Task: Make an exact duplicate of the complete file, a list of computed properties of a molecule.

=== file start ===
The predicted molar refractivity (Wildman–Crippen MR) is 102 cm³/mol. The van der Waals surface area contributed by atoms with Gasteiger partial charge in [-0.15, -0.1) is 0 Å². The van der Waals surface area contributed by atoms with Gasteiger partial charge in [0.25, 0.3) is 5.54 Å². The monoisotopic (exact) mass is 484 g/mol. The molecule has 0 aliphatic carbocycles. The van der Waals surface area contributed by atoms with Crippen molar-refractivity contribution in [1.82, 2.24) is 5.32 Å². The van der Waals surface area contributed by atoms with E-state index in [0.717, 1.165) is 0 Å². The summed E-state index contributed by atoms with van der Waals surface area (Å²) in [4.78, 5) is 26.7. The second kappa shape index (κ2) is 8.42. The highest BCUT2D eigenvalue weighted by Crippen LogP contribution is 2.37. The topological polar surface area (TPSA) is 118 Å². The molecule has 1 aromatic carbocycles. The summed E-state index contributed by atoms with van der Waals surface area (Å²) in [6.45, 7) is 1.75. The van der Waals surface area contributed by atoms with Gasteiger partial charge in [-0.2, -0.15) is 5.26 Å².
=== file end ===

The predicted molar refractivity (Wildman–Crippen MR) is 102 cm³/mol. The van der Waals surface area contributed by atoms with Gasteiger partial charge in [-0.15, -0.1) is 0 Å². The van der Waals surface area contributed by atoms with Gasteiger partial charge in [0.25, 0.3) is 5.54 Å². The monoisotopic (exact) mass is 484 g/mol. The molecule has 0 aliphatic carbocycles. The van der Waals surface area contributed by atoms with Crippen molar-refractivity contribution in [1.82, 2.24) is 5.32 Å². The van der Waals surface area contributed by atoms with E-state index in [0.717, 1.165) is 0 Å². The summed E-state index contributed by atoms with van der Waals surface area (Å²) in [4.78, 5) is 26.7. The second kappa shape index (κ2) is 8.42. The highest BCUT2D eigenvalue weighted by Crippen LogP contribution is 2.37. The topological polar surface area (TPSA) is 118 Å². The molecule has 1 aromatic carbocycles. The summed E-state index contributed by atoms with van der Waals surface area (Å²) in [6.45, 7) is 1.75. The van der Waals surface area contributed by atoms with Gasteiger partial charge in [-0.2, -0.15) is 5.26 Å².